Smaller numbers of Americans are spread throughout the world. About 11,000 afloat in the Pacific. Roughly 10,000 in Italy. Some 9,000 in the United Kingdom. More than a thousand each in Belgium, Spain, Turkey, Bahrain, and Djibouti. Hundreds of people in Greece, Greenland, Netherlands, Portugal, Australia, Philippines, Singapore, Thailand, Canada, Diego Garcia, Egypt, Qatar, Saudi Arabia, United Arab Emirates, Cuba (Guantanamo Bay), Honduras. Smaller numbers are sprinkled elsewhere.
Advocates of this imperial military presence — how better to characterize a thousand military installations around the world? — denounce anyone suggesting retrenchment as an â€œisolationist. â€œBut why is bombing, invading, and occupying other nations considered to be a positive form of â€œengagementâ€?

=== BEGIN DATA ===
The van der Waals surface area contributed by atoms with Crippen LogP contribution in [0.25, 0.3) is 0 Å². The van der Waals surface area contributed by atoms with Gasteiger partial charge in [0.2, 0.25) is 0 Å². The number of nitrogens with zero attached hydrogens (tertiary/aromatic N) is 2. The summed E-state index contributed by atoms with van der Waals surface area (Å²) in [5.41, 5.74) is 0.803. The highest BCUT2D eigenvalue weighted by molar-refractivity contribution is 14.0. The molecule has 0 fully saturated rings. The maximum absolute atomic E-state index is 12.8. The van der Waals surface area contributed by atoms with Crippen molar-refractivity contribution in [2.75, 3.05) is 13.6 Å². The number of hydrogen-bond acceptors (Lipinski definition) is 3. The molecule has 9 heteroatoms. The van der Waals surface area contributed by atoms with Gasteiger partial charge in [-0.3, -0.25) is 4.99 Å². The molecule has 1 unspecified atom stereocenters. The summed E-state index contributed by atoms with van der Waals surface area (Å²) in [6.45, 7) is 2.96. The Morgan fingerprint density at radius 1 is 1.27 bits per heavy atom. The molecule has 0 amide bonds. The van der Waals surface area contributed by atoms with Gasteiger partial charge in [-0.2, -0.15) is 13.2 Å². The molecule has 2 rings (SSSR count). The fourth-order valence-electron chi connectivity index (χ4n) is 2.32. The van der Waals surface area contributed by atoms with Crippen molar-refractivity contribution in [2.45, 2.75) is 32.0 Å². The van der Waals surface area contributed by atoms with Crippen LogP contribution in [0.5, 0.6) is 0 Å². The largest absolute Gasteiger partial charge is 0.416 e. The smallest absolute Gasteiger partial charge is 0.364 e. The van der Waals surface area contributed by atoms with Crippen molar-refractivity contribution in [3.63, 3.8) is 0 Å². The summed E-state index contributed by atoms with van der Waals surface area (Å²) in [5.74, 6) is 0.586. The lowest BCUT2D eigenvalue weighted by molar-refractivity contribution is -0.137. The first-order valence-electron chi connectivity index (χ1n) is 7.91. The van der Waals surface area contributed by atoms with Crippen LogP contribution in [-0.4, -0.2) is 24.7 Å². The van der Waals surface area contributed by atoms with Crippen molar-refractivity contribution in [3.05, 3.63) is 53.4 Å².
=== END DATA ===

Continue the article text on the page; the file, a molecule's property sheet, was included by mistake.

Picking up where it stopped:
It certainly isnâ€™t in Americaâ€™s interest. With a $13 trillion national debt and a $1. 6 trillion deficit the U. S. canâ€™t afford to police the world. Moreover, forever meddling everywhere guarantees endless conflict and war, with tens of thousands of Americans dead, maimed, and wounded.
Finally, promiscuous intervention inevitably makes the U. S. a target of terrorism. As Rep. Paul pointed out, being â€œover thereâ€ — bombing, invading, and occupying Muslim lands — creates enemies. And some of those enemies have proved they are both willing and able, to strike the American homeland. That doesnâ€™t make it right. But it does provide another reason to bring U. S. troops home.
To coin a phrase, it is time for a change. Washington policymakers traded in the American republic for a global empire decades ago. Itâ€™s time for the American people to trade back.
Doug Bandow is the Robert A. Taft Fellow at the American Conservative Defense Alliance (www.acdalliance.org) and a Senior Fellow at the Cato Institute.